Ceragon Networks Ltd. (CRNT)
Q4 2009 Earnings Call Transcript
February 1, 2010 9:00 am ET
Ira Palti – President and CEO
Tali Idan – EVP and CFO
Matt Robison – Wedbush Securities
Bill Choi – Jefferies
Amir Rozwadowski – Barclays Capital
Steve Ferranti – Stephens Incorporated
Daniel Meron – RBC Capital Markets
Ilya Grozovsky – Morgan Joseph
Larry Harris – CL King
Matt Thornton – Avian Securities
James Faucette – PacificCrest
Scott Zero [ph] – Merriman Curhan Ford
Aalok Shah – D.A. Davidson
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Today’s presentation will include forward-looking statements under the Private Securities Litigation Reform Act of 1995. These statements are subject to risks and uncertainties that could cause Ceragon’s actual results to be materially different from those expressed or implied by such statements. For additional information regarding the risks associated with Ceragon’s business, please refer to Ceragon’s annual report on Form 20-F and Ceragon’s report filed with the SEC. Web users can visit Ceragon at www.ceragon.com to read the complete forward-looking statement language.
Since we have a lot of questionnaires on the call, we will ask you to limit yourself to one question. If we have time, we will hold one more round of questions. With that being said, I’ll now turn the call with Mr. Ira Palti, President and CEO of Ceragon. Please go ahead, sir.
Thank you for joining us today. With me on the call is Tali Idan, our CFO. We are very pleased with our Q4 results. We ended the year with an excellent quarter, and the order (inaudible) continues to be very strong. We are looking forward to substantial growth in 2010.
To recap 2009, despite the global recession, underlying demand continued to grow based on subscriber growth and increased data usage. The most important trend in our industry was to have carriers looking to vendors like ourselves for network planning, design, and delivery with an eye towards migration to LTE-ready networks. The other side of the year was that due to the recession and weak currency, we saw customer hesitation and longer sales cycle, which hurt orders and poor visibility during the first half. Orders began to improve in the second half and have returned to a solid growth pattern. All of these resulted in only a 15% decline in revenue for the year. And by cleansing down on expenses, we achieved a net profit margin of close to 4%.
Coming out of the year, we are aiming for new records for growth and profitability. Tali will give more details about the outlook. Assuming there are people on our call who are new to our story, I will take a moment to clarify where the market is now, and how we expect it to change before I get into specific comments about the quarter.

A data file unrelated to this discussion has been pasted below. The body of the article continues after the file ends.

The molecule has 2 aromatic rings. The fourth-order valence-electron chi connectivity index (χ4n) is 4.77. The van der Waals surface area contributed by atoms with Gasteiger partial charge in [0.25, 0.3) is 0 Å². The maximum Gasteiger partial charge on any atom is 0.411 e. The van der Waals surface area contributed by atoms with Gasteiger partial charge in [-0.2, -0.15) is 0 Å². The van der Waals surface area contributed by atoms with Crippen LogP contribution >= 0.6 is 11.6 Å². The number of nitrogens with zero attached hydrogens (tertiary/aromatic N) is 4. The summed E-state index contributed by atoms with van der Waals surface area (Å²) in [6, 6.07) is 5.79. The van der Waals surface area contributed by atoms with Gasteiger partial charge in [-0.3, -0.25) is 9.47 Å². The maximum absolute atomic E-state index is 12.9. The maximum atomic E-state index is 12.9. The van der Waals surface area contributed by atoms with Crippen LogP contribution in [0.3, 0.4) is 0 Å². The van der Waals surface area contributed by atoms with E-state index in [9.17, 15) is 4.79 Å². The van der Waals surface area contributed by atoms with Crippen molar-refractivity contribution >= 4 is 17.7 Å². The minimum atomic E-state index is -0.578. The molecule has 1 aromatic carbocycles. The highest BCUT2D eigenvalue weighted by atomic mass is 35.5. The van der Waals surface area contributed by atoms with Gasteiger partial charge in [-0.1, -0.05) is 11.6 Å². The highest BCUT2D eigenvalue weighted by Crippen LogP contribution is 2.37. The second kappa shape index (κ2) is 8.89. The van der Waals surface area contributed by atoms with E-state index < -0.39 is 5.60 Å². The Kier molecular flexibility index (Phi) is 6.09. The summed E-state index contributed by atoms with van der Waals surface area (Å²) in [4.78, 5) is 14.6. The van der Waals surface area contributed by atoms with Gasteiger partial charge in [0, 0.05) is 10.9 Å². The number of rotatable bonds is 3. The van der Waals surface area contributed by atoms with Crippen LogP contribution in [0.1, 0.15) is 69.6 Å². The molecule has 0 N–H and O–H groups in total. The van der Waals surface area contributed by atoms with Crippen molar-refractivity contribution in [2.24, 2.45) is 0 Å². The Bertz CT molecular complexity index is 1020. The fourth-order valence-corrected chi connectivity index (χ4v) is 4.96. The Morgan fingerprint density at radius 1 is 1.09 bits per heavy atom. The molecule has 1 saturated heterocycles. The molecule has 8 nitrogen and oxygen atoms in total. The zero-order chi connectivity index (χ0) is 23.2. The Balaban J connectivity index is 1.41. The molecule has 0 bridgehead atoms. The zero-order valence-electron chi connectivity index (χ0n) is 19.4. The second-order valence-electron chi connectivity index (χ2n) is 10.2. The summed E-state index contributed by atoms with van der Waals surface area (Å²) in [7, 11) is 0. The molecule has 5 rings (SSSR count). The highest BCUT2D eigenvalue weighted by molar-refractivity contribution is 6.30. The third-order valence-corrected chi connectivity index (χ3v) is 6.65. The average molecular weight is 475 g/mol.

Everyone seems to be focused on their call as an immediate paying point for mobile operators based on the projected growth in smart phone and other devices, all of these on top of worldwide subscriber growth. In addition, there’s a lot of media coverage of the backhaul opportunity inherent in the migration of mobile network stored LTE-ready IP architecture.
In the US, mobile backhaul today is fiber and mainly leased copper T1 line, with only about 15% of the market represented by microwave. That microwave is mostly low capacity. This is due to the widespread availability of wired copper infrastructure for backhaul. If copper becomes too costly and inefficient for the increased capacity required for high traffic of 3G and 4G network, the portion of the market served by copper will shift to either fiber or high capacity microwave.
As carriers migrate towards LTE, this translates to a major growth ahead for high capacity LTE-ready microwave backhaul in the US. But the opportunity outside the US is just as exciting because outside the US, 70% of mobile backhaul is already microwave, and all of it is migrating towards high capacity LTE-ready networks, which is our sweet spot.
In emerging markets, this need for high capacity backhaul is being driven by subscriber growth. But if the digital divide is conquered, data growth will strain networks even more on top of the growth and subscriber penetration. The carriers in emerging markets are already building and network ready for the migration. We understand why it’s interesting for investors to track the network quality wars between the largest US carriers and follow the LTE and 4G announcements.
Make no mistake, we see North America as a very important market with enormous potential. In fact, when I’m making major long term investment in a variety of areas such as sales and professional services capabilities, in order to fully capitalize on this opportunity as it evolves. However, it’s also important to keep the opportunity in perspective and recognize that today LTE is in the planning stage.
Fiber is available to address urgent bulk mix issues in the heart of major cities. And the majority of the global market for high capacity wireless vehicle is still outside the US, where we serve a very broad customer base of mobile operators on every continent. And our primary competitors are Ericsson, Huawei, and NEC.